The old fuel tanks made really handy work scaffolds!
Once again the transom on Pec presented fewer problems than the one on Fluke when it came time to inject them with epoxy. Drips are visible on the starboard side where the masking tape "dam" failed to hold back the liquid epoxy but that hole was mostly filled anyway. Each hole was taped off from the inside, filled with epoxy and taped off on the outside, then topped off via a small diagonal hole drilled down into the large hole. The diagonal allows air venting and prevents and bubble and once it is topped off there is just a minor dent to fill later.
The process did not go as smoothly on Fluke, where the masking tape over the larger system of holes failed badly. In an effort to stem the flow, I wedged a flat piece of fiberglass against the repair while it cured, but still had to go back and do it again to completely fill all the holes.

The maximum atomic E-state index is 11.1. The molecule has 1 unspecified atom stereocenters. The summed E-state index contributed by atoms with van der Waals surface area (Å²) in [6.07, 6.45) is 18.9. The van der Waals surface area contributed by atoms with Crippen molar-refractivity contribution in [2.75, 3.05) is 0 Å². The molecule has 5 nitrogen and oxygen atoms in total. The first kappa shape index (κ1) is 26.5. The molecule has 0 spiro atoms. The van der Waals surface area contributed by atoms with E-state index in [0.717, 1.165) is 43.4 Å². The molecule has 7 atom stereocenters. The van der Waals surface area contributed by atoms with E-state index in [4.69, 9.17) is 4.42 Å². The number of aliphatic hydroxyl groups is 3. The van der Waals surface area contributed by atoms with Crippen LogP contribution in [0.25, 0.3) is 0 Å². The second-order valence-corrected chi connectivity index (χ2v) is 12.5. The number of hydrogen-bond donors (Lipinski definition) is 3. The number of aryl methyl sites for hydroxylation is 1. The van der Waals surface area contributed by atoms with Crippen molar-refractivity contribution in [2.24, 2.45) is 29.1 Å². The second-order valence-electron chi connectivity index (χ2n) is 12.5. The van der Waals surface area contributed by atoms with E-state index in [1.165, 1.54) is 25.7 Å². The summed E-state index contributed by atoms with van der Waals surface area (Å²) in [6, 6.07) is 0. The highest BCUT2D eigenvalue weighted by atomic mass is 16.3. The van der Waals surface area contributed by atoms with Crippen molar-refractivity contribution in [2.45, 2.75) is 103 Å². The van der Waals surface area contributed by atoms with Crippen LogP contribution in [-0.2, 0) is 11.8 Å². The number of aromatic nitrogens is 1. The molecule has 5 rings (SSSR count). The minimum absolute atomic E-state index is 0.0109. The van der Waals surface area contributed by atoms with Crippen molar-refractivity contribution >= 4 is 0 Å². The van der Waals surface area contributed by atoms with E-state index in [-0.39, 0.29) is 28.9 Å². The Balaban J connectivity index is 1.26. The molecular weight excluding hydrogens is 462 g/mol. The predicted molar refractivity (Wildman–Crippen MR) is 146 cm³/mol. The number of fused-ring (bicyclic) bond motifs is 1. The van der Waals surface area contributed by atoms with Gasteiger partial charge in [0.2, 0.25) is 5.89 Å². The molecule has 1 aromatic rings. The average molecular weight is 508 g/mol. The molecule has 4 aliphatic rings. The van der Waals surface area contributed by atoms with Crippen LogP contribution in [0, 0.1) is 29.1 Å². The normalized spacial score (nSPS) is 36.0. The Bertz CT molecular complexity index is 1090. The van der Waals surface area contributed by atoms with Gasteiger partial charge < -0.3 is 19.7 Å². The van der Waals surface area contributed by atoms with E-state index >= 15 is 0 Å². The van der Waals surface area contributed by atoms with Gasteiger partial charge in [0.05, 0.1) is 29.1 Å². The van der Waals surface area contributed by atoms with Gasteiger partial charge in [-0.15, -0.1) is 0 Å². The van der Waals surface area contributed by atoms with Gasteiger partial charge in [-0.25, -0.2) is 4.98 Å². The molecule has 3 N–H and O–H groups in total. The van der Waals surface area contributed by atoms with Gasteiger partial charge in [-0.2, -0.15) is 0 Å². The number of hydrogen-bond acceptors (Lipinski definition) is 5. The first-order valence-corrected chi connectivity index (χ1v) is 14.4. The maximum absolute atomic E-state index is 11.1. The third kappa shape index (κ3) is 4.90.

The upper holes on both transoms had no core problems, but we had decided to patch all holes and drill new ones when it came time to mount the new engines. I used a burr bit on the drill to shape each hole into an hourglass shape on both sides. The idea was to give the epoxy patch a fresh, rough bonding surface and to ensure that the epoxy plug could never come out if it broke free, being thicker at both ends than the middle.
While the epoxy was curing, we started seriously looking into restoring the finish on the old bench seats and reinstalling them in the boats. Gene wanted to avoid the expense of new benches and the old ones were still strong and usable. We decided it was time to flip them over and have a look at the plywood core inside. The news was not good. There were significant areas of rot visible and I took a little electric chainsaw to the core and found the damage went pretty deep.
Gene was not happy at the prospect of yet another core replacement repair, but it would be necessary to at least replace some parts to re-use these benches. He decided to call Richard the welder and order new aluminum benches for the boats.
The sandblasting was effective at removing old layers of paint but Gene still spent a good part of the day grinding fresh repairs and touchup grinding to minimize further work that would be needed with the sandblaster.